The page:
COOPER: Ginni Thomas, you will remember repeatedly corresponded with then White House Chief of Staff, Mark Meadows, and Trump's lawyer, John Eastman, who was pushing what became the former President's scheme to overturn the election.

So talking to her with all that could entail lies ahead for the Committee and possibly the Courts as well.

Also ahead, what might come from the criminal grand jury in Georgia probing the former President's alleged election meddling there? Some new developments to tell you about on that tonight, so we've got new reporting as well on the dark cloud hanging over it all. The fact that a recent polling, 70 percent of Republicans now believe some variation of this dangerous theme you're about to hear.


DONIE O'SULLIVAN, CNN CORRESPONDENT: Trump has told lies about the election in the US. He said he didn't really lose. Do you think that all the lies about the election are damaging for American democracy?

UNIDENTIFIED FEMALE: Do you believe he lied?

O'SULLIVAN: Do you not?

UNIDENTIFIED FEMALE: No. I do not. He won.


COOPER: So some breaking news, "The New York Times" and "Wall Street Journal" are now reporting to Greg Jacob, former General Counsel to the former Vice President also appeared last week before the grand jury. That's from CNN's Donie O'Sullivan, talking to those two people, and we'll have more from his report ahead in this hour.

First, let's go to CNN's Ryan Nobles at the Capitol.

So Ryan, what more can you tell us about both Jacob and Marc Short's testimony before the grand jury?

RYAN NOBLES, CNN CONGRESSIONAL CORRESPONDENT: Well, Anderson, it clearly means that the Department of Justice investigation into the election meddling by Donald Trump and his associates is expanding in a big way.

Both Marc Short and Greg Jacob are two key players. When they began their cooperation with the January 6 Elect Committee, it opened the door into the whole line of pressure that was put on Vice President Mike Pence during that period of time. It provided an insight into the push to have Pence stand in the way of the certification of the election results on January 6th.

The efforts to get him to accept a false slate of electors. There are so many different connections that Pence's office has to the attempts to stand in the way of the election being certified for Joe Biden, and the fact that Jacob and Marc Short who are both very cooperative with the Committee and told them a lot about what they knew during that period of time, it also would indicate that they would show the same level of cooperation with the Department of Justice as well. So this is absolutely significant. It shows just how serious the

Department of Justice is taking things as their investigation speeds up in a major way.

COOPER: Do we know why Congresswoman Luria released this video clip today, instead of including it in the hearing last week?

NOBLES: We do, it's basically because the Committee just has so much evidence, and they just do not have enough time to pack them all into these public hearings. You know, more than 17 million people watched on Thursday night, but the hearing only lasted about two and a half hours.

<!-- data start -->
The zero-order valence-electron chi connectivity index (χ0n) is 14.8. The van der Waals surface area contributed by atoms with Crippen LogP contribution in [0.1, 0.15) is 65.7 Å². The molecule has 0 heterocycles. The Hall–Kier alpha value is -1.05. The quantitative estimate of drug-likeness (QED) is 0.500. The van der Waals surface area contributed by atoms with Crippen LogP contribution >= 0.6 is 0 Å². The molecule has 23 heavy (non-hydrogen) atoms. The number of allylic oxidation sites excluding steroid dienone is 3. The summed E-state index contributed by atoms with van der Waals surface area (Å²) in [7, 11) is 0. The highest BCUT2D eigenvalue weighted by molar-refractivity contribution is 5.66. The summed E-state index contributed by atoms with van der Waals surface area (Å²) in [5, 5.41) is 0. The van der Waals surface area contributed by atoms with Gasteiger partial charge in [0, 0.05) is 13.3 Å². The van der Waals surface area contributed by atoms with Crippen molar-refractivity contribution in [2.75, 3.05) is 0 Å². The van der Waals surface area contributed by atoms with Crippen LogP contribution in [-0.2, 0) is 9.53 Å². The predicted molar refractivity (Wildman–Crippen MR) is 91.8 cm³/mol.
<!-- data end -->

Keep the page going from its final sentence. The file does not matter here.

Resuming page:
I'm told that as they plan these hearings, one of their first dress rehearsals, the initial hearing could have run as long as four hours because they had so much content and evidence that they believed was necessary to share with the American people.

As a result, they still have a lot that didn't make it into the hearings that they will release at different points. Adam Kinzinger released a kind of a preview to the hearing on that day. None of that content was actually in the hearing itself. We saw this from Congressman Luria today. There is a good chance that we're going to see more examples of this in the days ahead, particularly in the month of August, where the Committee plans to do most of its work behind closed doors.

We should expect them to release this type of content and evidence as they lead into these next round of hearings, which will take place in September.

COOPER: Ryan Nobles, appreciate it. Thanks.

For more on Marc Short, the Federal grand jury and what it could all mean, we're joined by CNN chief legal analyst and former Federal prosecutor, Jeffrey Toobin.

So, Greg Jacob, Marc Short testifying in front of a Federal grand jury. How significant?

JEFFREY TOOBIN, CNN CHIEF LEGAL ANALYST: it's a big deal, especially in the big picture. I mean, remember the main criticism of the Justice Department so far has been that they are unduly focused or even exclusively focused on the small fish, the people who were inside the Capitol, you know, who trespassed, who committed acts of violence, and not focused at all on the people who may have committed the larger offenses, the people closest to Trump.

This shows that they are looking at what was going on at the White House. Plus, the Pence officials are part of or witnesses to it at least three of the most important areas of inquiry. One is the pressure on Mike Pence to violate his oath and stop the certification of the election.

[20:10:10] The fake electors' scheme, and the effort to corrupt the Justice

Department. They know about all of that. So, the fact that the Justice Department now has those people in the grand jury suggest that's what they are investigating.

COOPER: This is a dumb question, but the Justice Department, do they need to re-interview before a grand jury everybody who testified before the January 6 Committee or the main players?

TOOBIN: Well, I mean --

COOPER: They won't just take the testimony that was given under oath by Marc Short, obviously to the January 6 Committee.